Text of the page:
Salads from winter vegetables and fruits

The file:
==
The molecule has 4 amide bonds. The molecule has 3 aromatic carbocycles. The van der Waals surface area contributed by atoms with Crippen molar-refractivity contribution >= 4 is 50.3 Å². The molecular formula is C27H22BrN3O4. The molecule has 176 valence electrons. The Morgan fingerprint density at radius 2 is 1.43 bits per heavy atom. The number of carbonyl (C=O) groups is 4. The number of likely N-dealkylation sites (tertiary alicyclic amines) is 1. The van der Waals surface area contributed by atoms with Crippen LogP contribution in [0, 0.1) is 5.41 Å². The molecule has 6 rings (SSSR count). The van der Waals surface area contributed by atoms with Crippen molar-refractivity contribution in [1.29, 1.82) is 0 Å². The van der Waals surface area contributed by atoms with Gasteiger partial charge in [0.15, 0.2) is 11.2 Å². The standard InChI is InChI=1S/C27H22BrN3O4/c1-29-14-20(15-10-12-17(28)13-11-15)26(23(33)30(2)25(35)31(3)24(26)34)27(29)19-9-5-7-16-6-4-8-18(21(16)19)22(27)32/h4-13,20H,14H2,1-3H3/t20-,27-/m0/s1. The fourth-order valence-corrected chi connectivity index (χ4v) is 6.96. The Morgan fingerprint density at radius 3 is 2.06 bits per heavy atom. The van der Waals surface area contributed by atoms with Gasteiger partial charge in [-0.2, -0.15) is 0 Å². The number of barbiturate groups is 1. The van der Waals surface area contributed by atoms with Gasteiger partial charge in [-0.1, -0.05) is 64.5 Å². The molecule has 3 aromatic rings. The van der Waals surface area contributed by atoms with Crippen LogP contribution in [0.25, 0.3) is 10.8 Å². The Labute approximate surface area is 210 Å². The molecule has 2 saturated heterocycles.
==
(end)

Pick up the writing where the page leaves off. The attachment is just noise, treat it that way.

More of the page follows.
Many people think that in cold weather you need to eat more fried foods, and although I cook a lot of stews and fried dishes in my restaurants in winter, my choice is salads. I love the crunch of seasonal root vegetables and dark lettuce leaves, the color of sweet persimmons and juicy citrus fruits. I really like to combine foods of different colors, flavors and textures. The riot of colors and the rich taste of winter dishes awaken the senses and cheer up, and it’s not so important what happens outside the window. Plus, winter fruit and vegetable salads are so much fun to make! Take, for example, kumquats, those tiny orange fruits with such a dense skin and rich sour taste, cut into thin pieces and decorate with them a salad of beets and endive leaves. And this is just the beginning! And how luxurious the mix of various leafy salads with rare and dill looks under sour cream sauce with herbs! Any nondescript winter vegetables can become superstars in salads. Grapes bring a juicy sweetness to a salad of arugula, goat cheese and roasted pecans. And how incredibly beautiful cruciferous vegetables are! I will share one of my favorite recipes. Sauté the cauliflower until golden brown on both sides, toss with sweet carrot chunks and tart dandelion leaves, and season with tahini for a very hearty and balanced salad. Salad Secrets 1. Greens love to preen To rinse and refresh lettuce leaves, dip them in a bowl of ice water, shake gently to remove dirt, and soak in water for 10 minutes. Then carefully remove so that the sand does not rise from the bottom of the bowl. Since wet lettuce leaves prevent the dressing from distributing evenly, and it ends up at the bottom of the bowl, they should be dried. To do this, use a salad dryer, and then blot the greens with a clean kitchen towel. If you don’t have a salad dryer, wrap the greens in a towel, grab the corners of the towel to form a kind of bag, and twist it in one direction a few times. 2. Don’t over dressing When preparing a salad, use a small amount of dressing. Dress the salad just before serving, as the greens wilt when exposed to the acid in the lemon juice and vinegar. The classic proportion: 3 parts oil to 1 part acid allows you to make the taste of the dressing balanced. 3. Size matters The volume of the bowl should be twice the volume of the salad, then with just a couple of light movements you can gently mix all the ingredients without damaging them. Source: Translation: Lakshmi

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